U.S. Supreme Court ruling keeps billions from Madoff victims

Disgraced financier Bernard Madoff leaves federal court in Disgraced financier Bernard Madoff leaves federal court in Manhattan in 2009 after agreeing to plead guilty to charges in a massive Ponzi scheme. He is now serving 150 years in a federal prison in North Carolina. Photo Credit: AFP / Getty Images

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The U.S. Supreme Court Monday put out of reach billions that could have been used to pay victims of Bernard Madoff when it refused to hear an appeal of a lower-court ruling against the trustee searching for assets in the giant Ponzi scheme.

Without comment, the high court turned down a request by bankruptcy trustee Irving Picard to hear his challenge to a Second Circuit Court of Appeals ruling last year. The appeals court said Picard couldn't pursue certain common law claims against several banks he alleged helped the fraud. The appellate court said Picard didn't have standing to bring such claims.

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But while the Supreme Court rejection scuttled Picard's efforts to seek what one legal source estimated as $7.7 billion in damages, a spokeswoman for the trustee said he is still able to pursue $3.5 billion in claims against some of the banks in bankruptcy court.

"We continue to move forward with the . . . Trustee's bankruptcy claims of approximately $3.5 billion, which remain active against these international financial institution defendants -- including, but not limited to, UBS and HSBC -- that facilitated Madoff's fraud," said Picard spokeswoman Amanda Remus. USB and HSBC have continually denied any wrongdoing in the Madoff case.

So far Picard has recovered about $9.8 billion through lawsuits and settlements that he will use to pay back Madoff clients with approved claims in the $17 billion fraud. Picard has made four distributions to those customers totaling $5.2 billion. A separately administered federal government fund of $4 billion will also eventually pay customers.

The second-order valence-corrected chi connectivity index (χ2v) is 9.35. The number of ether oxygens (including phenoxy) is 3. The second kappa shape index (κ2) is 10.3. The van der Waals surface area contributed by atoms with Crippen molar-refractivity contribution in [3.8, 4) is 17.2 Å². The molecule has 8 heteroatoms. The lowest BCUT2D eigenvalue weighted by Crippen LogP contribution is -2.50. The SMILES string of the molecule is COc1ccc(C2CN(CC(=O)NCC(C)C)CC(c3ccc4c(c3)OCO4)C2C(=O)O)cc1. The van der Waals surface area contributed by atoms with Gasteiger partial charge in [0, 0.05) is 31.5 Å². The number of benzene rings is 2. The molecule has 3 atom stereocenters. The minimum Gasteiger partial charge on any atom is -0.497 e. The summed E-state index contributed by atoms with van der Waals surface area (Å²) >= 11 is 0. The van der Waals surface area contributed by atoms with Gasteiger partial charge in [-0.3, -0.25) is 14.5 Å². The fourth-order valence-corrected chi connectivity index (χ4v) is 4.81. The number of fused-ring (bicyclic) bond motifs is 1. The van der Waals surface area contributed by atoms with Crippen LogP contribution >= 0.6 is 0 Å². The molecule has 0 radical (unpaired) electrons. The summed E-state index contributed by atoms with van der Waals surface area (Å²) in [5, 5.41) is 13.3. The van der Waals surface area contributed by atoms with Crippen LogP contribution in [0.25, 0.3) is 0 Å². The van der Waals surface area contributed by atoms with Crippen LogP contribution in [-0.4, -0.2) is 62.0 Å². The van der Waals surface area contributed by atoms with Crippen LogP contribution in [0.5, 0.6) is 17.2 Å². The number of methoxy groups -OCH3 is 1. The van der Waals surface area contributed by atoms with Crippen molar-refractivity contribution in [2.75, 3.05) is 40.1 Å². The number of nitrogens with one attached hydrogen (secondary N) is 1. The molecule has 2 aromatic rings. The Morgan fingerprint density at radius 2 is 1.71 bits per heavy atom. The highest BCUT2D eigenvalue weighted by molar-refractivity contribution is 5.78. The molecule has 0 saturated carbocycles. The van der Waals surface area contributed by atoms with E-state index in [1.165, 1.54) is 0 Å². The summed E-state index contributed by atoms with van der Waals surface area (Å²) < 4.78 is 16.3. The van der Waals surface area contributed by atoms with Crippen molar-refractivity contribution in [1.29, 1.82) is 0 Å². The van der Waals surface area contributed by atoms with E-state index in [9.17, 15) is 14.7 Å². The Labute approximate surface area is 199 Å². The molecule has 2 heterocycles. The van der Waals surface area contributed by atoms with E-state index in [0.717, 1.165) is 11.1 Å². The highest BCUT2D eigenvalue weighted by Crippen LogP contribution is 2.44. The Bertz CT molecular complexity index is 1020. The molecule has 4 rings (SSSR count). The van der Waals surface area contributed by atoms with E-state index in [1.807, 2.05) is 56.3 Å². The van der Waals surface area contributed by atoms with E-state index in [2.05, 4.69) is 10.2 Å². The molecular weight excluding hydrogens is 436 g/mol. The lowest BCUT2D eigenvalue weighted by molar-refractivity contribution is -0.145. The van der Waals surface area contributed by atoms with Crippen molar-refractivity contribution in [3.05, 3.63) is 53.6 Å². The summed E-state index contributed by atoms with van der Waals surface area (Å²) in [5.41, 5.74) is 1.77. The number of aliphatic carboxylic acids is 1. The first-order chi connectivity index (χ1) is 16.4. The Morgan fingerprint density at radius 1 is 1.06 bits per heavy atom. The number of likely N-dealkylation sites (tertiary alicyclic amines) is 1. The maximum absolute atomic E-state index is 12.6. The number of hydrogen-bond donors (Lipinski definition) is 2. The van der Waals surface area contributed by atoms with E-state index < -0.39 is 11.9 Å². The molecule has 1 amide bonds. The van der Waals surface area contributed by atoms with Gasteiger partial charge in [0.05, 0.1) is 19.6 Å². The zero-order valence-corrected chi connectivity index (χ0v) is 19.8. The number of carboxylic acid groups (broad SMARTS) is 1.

It is unclear just how much more money might be in Picard's sights. He is currently pursuing civil racketeering claims against some banks but those cases, which could potentially amount to billions of dollars more in recoveries, are on hold, said a legal source familiar with the matter.

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Madoff's scheme, the biggest in Wall Street history, came to light in December 2008 when he admitted to the FBI that his business was a giant fraud. Madoff was promptly arrested, pleaded guilty and sentenced in June 2009 to 150 years in prison. His theft decimated the savings and wealth of thousands of customers who invested directly with him, as well as those who put their money in feeder funds which then invested with Madoff.

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